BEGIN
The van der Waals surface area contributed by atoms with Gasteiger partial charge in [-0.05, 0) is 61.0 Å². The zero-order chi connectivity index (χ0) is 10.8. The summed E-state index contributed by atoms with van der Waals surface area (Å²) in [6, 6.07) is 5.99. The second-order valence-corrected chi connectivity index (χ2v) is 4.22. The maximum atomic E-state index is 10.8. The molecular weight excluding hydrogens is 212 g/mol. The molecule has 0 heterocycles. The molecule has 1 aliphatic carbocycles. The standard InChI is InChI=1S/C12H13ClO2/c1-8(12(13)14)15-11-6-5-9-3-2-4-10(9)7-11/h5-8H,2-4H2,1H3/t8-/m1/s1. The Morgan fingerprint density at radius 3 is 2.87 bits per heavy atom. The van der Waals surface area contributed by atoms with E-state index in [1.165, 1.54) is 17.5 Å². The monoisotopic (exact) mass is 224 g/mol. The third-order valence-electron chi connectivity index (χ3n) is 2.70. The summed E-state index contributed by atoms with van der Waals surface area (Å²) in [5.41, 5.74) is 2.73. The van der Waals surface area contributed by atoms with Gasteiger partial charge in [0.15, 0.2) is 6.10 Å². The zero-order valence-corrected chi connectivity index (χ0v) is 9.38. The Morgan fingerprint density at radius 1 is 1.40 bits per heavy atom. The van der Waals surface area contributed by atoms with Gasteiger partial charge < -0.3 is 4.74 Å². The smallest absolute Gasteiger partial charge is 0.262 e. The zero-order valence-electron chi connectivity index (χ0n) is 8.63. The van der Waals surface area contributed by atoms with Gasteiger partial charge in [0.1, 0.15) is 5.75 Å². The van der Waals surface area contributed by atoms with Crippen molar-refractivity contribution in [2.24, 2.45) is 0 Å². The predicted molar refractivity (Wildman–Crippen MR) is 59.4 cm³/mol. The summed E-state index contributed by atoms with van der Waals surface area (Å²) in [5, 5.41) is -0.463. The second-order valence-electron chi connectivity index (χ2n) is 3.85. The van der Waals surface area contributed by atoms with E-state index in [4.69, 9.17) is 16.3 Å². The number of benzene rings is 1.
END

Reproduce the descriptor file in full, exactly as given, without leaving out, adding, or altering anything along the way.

The van der Waals surface area contributed by atoms with Gasteiger partial charge in [-0.05, 0) is 61.0 Å². The zero-order chi connectivity index (χ0) is 10.8. The summed E-state index contributed by atoms with van der Waals surface area (Å²) in [6, 6.07) is 5.99. The second-order valence-corrected chi connectivity index (χ2v) is 4.22. The maximum atomic E-state index is 10.8. The molecular weight excluding hydrogens is 212 g/mol. The molecule has 0 heterocycles. The molecule has 1 aliphatic carbocycles. The standard InChI is InChI=1S/C12H13ClO2/c1-8(12(13)14)15-11-6-5-9-3-2-4-10(9)7-11/h5-8H,2-4H2,1H3/t8-/m1/s1. The Morgan fingerprint density at radius 3 is 2.87 bits per heavy atom. The van der Waals surface area contributed by atoms with E-state index in [1.165, 1.54) is 17.5 Å². The monoisotopic (exact) mass is 224 g/mol. The third-order valence-electron chi connectivity index (χ3n) is 2.70. The summed E-state index contributed by atoms with van der Waals surface area (Å²) in [5.41, 5.74) is 2.73. The van der Waals surface area contributed by atoms with Gasteiger partial charge in [0.15, 0.2) is 6.10 Å². The zero-order valence-corrected chi connectivity index (χ0v) is 9.38. The Morgan fingerprint density at radius 1 is 1.40 bits per heavy atom. The van der Waals surface area contributed by atoms with Gasteiger partial charge < -0.3 is 4.74 Å². The smallest absolute Gasteiger partial charge is 0.262 e. The zero-order valence-electron chi connectivity index (χ0n) is 8.63. The van der Waals surface area contributed by atoms with Gasteiger partial charge in [0.1, 0.15) is 5.75 Å². The van der Waals surface area contributed by atoms with Crippen molar-refractivity contribution in [2.24, 2.45) is 0 Å². The predicted molar refractivity (Wildman–Crippen MR) is 59.4 cm³/mol. The summed E-state index contributed by atoms with van der Waals surface area (Å²) in [5, 5.41) is -0.463. The second-order valence-electron chi connectivity index (χ2n) is 3.85. The van der Waals surface area contributed by atoms with E-state index in [4.69, 9.17) is 16.3 Å². The number of benzene rings is 1.